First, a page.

Breaking Down the Four Pillars of Health: Food First!
To follow up on my last post, I’m going to break down each of the four pillars of health that I discussed (medication management, food, gut health, mindfulness & stress management). Maybe it’s because I’m a dietitian, or maybe it’s because I love talking about food in general, but the first pillar I’m going to break down is food.
As I mentioned in my previous article, people with IBS may have a difficult time digesting certain carbohydrates (FODMAPs) in their diet, or even perceive normal digestion differently. The bacteria in their gut may be fermenting these carbohydrates, which can cause bloating, gassiness and a host of other gut-related symptoms (diarrhea, constipation, pain- you name it!). While fermentation is part of normal digestion, those with IBS tend to have visceral hypersensitivity (feel this normal digestive process more), or their gut may alter digestion based on how they are feeling – often exacerbating symptoms.
People suffering from IBS have a threshold for digesting FODMAP-containing foods – you can think of it like a bucket: some buckets are larger, and others are smaller. Someone with a big bucket can eat lots of FODMAP’s and feel perfectly fine afterwards. IBS’ers have a small bucket (some smaller than others) and can only eat so many FODMAP foods before their bucket overflows, causing IBS symptoms.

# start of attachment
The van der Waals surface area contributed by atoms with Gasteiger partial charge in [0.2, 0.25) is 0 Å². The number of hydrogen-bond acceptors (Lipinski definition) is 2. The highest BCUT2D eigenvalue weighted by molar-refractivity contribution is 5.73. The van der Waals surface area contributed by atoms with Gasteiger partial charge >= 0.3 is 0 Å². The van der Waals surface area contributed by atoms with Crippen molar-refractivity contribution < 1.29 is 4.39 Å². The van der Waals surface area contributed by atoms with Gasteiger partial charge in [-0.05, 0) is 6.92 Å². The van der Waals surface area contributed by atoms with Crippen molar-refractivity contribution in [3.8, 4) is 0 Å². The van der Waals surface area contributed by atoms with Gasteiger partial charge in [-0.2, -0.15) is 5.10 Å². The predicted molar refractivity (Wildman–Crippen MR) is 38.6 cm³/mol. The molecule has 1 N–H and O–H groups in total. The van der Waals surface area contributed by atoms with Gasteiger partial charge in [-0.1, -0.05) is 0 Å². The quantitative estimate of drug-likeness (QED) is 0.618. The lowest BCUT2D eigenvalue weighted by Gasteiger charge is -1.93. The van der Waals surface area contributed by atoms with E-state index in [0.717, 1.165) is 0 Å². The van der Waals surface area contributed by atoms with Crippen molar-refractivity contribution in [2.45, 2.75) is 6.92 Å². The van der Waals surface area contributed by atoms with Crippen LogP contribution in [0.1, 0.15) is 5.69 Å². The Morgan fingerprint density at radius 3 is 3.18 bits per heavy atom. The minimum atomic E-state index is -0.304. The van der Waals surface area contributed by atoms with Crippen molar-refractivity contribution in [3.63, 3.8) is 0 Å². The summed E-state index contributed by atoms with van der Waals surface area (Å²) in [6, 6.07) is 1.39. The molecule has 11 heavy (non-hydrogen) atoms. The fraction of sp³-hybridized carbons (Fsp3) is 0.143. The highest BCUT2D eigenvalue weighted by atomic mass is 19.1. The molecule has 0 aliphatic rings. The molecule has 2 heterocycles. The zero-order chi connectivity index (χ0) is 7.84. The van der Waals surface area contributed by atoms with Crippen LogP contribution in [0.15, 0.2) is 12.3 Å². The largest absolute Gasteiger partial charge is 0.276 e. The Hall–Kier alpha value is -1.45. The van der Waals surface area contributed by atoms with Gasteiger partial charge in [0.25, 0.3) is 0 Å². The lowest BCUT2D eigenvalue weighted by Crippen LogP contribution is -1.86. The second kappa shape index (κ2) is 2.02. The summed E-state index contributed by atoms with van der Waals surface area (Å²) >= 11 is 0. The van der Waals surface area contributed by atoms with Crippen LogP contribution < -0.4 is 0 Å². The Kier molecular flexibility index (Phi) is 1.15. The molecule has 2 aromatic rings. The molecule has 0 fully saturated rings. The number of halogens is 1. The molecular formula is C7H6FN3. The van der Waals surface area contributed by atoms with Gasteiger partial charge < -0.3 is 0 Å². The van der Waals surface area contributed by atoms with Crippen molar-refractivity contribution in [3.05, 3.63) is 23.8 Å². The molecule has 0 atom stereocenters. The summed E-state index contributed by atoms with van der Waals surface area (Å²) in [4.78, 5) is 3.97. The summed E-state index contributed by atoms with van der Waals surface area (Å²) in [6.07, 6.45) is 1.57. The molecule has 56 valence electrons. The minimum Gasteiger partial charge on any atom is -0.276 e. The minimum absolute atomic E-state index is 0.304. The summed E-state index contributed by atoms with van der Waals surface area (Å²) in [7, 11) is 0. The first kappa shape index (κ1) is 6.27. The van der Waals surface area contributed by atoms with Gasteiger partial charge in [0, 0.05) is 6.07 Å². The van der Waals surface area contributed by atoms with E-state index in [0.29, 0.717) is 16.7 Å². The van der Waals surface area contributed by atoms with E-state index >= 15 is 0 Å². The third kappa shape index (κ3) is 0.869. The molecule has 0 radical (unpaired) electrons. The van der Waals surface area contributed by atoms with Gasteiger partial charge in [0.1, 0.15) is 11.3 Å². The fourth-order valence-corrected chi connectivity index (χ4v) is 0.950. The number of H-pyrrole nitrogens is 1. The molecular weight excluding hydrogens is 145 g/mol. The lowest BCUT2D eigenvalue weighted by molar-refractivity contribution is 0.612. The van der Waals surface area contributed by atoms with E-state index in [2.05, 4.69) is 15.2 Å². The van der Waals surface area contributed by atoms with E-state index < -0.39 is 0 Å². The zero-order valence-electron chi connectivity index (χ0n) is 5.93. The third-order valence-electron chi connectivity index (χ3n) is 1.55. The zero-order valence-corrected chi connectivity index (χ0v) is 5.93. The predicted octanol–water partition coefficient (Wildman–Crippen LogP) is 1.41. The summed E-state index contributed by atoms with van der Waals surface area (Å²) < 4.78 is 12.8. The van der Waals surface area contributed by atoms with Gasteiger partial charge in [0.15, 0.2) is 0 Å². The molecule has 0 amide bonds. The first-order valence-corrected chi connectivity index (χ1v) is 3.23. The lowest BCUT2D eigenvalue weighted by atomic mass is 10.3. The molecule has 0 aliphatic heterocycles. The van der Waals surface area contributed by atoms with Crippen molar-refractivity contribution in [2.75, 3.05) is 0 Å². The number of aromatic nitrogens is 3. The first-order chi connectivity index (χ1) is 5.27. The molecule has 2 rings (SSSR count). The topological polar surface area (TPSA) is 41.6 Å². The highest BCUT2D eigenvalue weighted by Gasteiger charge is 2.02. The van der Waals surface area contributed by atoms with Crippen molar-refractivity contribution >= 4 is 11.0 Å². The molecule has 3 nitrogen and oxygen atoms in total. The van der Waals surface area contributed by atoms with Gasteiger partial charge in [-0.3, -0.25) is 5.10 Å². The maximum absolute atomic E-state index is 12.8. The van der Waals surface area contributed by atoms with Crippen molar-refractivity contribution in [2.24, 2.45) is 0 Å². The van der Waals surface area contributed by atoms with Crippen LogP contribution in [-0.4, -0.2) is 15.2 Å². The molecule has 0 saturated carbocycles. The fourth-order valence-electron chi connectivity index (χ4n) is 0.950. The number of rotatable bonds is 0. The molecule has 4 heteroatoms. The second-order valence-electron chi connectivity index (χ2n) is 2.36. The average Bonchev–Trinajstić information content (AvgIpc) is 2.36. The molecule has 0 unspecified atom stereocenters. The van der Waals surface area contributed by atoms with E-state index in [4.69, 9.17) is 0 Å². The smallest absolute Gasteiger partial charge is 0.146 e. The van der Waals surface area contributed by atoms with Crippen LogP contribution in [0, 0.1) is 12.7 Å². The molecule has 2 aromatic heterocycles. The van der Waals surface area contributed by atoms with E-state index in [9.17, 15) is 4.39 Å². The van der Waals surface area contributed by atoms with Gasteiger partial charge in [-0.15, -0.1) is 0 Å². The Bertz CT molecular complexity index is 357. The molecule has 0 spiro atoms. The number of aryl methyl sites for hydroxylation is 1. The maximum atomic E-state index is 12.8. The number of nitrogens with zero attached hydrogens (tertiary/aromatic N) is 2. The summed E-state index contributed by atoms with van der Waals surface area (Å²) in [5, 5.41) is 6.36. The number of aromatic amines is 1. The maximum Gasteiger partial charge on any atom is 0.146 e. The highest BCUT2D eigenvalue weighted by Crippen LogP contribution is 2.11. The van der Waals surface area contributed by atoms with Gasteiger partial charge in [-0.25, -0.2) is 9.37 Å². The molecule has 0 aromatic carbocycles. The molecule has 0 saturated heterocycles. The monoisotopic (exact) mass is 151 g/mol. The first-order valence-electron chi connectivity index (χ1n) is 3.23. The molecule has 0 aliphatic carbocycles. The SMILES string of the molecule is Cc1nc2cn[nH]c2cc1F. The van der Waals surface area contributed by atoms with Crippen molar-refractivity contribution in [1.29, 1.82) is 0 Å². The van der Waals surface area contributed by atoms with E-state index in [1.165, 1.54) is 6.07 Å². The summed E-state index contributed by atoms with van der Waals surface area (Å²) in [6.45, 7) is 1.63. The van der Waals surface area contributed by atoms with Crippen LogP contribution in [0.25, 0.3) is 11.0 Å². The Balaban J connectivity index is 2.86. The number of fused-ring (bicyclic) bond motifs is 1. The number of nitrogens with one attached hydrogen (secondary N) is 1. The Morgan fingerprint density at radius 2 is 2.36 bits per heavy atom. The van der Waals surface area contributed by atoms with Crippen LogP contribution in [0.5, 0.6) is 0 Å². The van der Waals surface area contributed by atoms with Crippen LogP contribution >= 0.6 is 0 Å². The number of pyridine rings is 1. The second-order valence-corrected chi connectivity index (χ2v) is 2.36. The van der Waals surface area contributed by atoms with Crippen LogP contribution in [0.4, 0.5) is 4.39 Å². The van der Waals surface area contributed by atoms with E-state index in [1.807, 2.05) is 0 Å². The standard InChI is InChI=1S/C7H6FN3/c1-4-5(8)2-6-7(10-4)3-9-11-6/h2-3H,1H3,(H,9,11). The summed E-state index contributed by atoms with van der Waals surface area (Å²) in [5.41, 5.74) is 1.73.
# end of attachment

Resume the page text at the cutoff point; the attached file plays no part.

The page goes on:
Low FODMAP diet
Following a low FODMAP diet for 4-8 weeks (while also focusing on the other three pillars of health) can help IBS sufferers get their gut health back to a good place. Monash University has developed an app to keep people up to date on the current research on high and low FODMAP foods. They have developed a “traffic light system”, where each food (at the serving size specified) is assigned a different color to represent the FODMAP content it contains: green means low dose, orange means moderate dose and red means high dose. When you start the low FODMAP diet, start by avoiding the red foods, limit the orange and eat mainly the green foods at the serving sizes specified.
Once the 4-8 week elimination is complete, individuals can systematically test and reintroduce the different FODMAP food categories. This should be done under the supervision of a medical doctor or a dietitian to ensure the process is done properly and thoroughly.
Next up: we’ll talk about medication management and how that plays a role in IBS. In the meantime, if you have any questions post in the comments below!
To read more of the Four Pillars of Gut Health series, click here:
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